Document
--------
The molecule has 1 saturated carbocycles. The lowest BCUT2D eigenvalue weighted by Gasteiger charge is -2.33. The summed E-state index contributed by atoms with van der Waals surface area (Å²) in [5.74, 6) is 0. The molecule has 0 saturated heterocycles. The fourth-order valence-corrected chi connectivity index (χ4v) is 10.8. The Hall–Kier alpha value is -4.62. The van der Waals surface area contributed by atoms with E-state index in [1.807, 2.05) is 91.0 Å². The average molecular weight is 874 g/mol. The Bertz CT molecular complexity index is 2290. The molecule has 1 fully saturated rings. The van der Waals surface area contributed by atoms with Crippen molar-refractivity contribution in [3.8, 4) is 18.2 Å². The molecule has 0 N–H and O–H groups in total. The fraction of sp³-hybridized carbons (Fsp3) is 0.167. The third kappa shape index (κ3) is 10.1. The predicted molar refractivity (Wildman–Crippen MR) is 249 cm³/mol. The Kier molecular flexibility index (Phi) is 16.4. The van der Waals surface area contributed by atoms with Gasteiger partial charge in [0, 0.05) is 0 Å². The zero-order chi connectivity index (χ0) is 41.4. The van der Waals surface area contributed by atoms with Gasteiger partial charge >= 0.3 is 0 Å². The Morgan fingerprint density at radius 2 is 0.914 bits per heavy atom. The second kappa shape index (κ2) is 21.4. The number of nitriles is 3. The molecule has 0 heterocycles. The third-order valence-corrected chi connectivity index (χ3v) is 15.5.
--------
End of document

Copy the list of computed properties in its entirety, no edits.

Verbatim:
The molecule has 1 saturated carbocycles. The lowest BCUT2D eigenvalue weighted by Gasteiger charge is -2.33. The summed E-state index contributed by atoms with van der Waals surface area (Å²) in [5.74, 6) is 0. The molecule has 0 saturated heterocycles. The fourth-order valence-corrected chi connectivity index (χ4v) is 10.8. The Hall–Kier alpha value is -4.62. The van der Waals surface area contributed by atoms with E-state index in [1.807, 2.05) is 91.0 Å². The average molecular weight is 874 g/mol. The Bertz CT molecular complexity index is 2290. The molecule has 1 fully saturated rings. The van der Waals surface area contributed by atoms with Crippen molar-refractivity contribution in [3.8, 4) is 18.2 Å². The molecule has 0 N–H and O–H groups in total. The fraction of sp³-hybridized carbons (Fsp3) is 0.167. The third kappa shape index (κ3) is 10.1. The predicted molar refractivity (Wildman–Crippen MR) is 249 cm³/mol. The Kier molecular flexibility index (Phi) is 16.4. The van der Waals surface area contributed by atoms with Gasteiger partial charge in [0, 0.05) is 0 Å². The zero-order chi connectivity index (χ0) is 41.4. The van der Waals surface area contributed by atoms with Gasteiger partial charge >= 0.3 is 0 Å². The Morgan fingerprint density at radius 2 is 0.914 bits per heavy atom. The second kappa shape index (κ2) is 21.4. The number of nitriles is 3. The molecule has 0 heterocycles. The third-order valence-corrected chi connectivity index (χ3v) is 15.5.